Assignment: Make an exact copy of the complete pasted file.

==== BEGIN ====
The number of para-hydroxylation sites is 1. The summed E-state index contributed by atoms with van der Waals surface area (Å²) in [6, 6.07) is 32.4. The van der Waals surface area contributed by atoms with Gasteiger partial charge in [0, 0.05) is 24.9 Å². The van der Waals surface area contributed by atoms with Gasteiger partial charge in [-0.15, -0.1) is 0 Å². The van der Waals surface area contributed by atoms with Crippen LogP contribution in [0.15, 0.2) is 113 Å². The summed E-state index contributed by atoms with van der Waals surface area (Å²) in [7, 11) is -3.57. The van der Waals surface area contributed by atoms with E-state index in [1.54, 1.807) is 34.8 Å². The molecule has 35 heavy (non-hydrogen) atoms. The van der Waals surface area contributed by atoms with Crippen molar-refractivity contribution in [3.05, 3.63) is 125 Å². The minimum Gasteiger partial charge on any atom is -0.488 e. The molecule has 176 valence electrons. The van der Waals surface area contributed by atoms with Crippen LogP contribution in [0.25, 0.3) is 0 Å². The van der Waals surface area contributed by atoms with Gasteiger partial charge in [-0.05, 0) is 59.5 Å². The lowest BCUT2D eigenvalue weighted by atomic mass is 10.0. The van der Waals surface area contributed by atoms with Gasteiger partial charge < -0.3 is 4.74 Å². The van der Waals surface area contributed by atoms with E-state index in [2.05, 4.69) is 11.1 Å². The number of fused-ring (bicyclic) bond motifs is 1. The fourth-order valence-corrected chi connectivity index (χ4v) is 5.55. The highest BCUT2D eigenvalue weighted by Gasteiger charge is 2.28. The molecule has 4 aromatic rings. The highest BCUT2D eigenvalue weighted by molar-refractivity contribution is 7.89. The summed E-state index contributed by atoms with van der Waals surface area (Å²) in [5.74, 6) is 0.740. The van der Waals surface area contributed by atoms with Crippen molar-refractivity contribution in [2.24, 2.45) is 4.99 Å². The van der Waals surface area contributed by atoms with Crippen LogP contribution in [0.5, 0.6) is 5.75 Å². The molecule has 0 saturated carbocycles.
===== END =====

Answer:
The number of para-hydroxylation sites is 1. The summed E-state index contributed by atoms with van der Waals surface area (Å²) in [6, 6.07) is 32.4. The van der Waals surface area contributed by atoms with Gasteiger partial charge in [0, 0.05) is 24.9 Å². The van der Waals surface area contributed by atoms with Gasteiger partial charge in [-0.15, -0.1) is 0 Å². The van der Waals surface area contributed by atoms with Crippen LogP contribution in [0.15, 0.2) is 113 Å². The summed E-state index contributed by atoms with van der Waals surface area (Å²) in [7, 11) is -3.57. The van der Waals surface area contributed by atoms with E-state index in [1.54, 1.807) is 34.8 Å². The molecule has 35 heavy (non-hydrogen) atoms. The van der Waals surface area contributed by atoms with Crippen molar-refractivity contribution in [3.05, 3.63) is 125 Å². The minimum Gasteiger partial charge on any atom is -0.488 e. The molecule has 176 valence electrons. The van der Waals surface area contributed by atoms with Crippen LogP contribution in [0.25, 0.3) is 0 Å². The van der Waals surface area contributed by atoms with Gasteiger partial charge in [-0.05, 0) is 59.5 Å². The lowest BCUT2D eigenvalue weighted by atomic mass is 10.0. The van der Waals surface area contributed by atoms with Gasteiger partial charge < -0.3 is 4.74 Å². The van der Waals surface area contributed by atoms with E-state index in [2.05, 4.69) is 11.1 Å². The number of fused-ring (bicyclic) bond motifs is 1. The fourth-order valence-corrected chi connectivity index (χ4v) is 5.55. The highest BCUT2D eigenvalue weighted by Gasteiger charge is 2.28. The molecule has 4 aromatic rings. The highest BCUT2D eigenvalue weighted by molar-refractivity contribution is 7.89. The summed E-state index contributed by atoms with van der Waals surface area (Å²) in [5.74, 6) is 0.740. The van der Waals surface area contributed by atoms with Crippen molar-refractivity contribution in [2.24, 2.45) is 4.99 Å². The van der Waals surface area contributed by atoms with Crippen LogP contribution in [0.5, 0.6) is 5.75 Å². The molecule has 0 saturated carbocycles.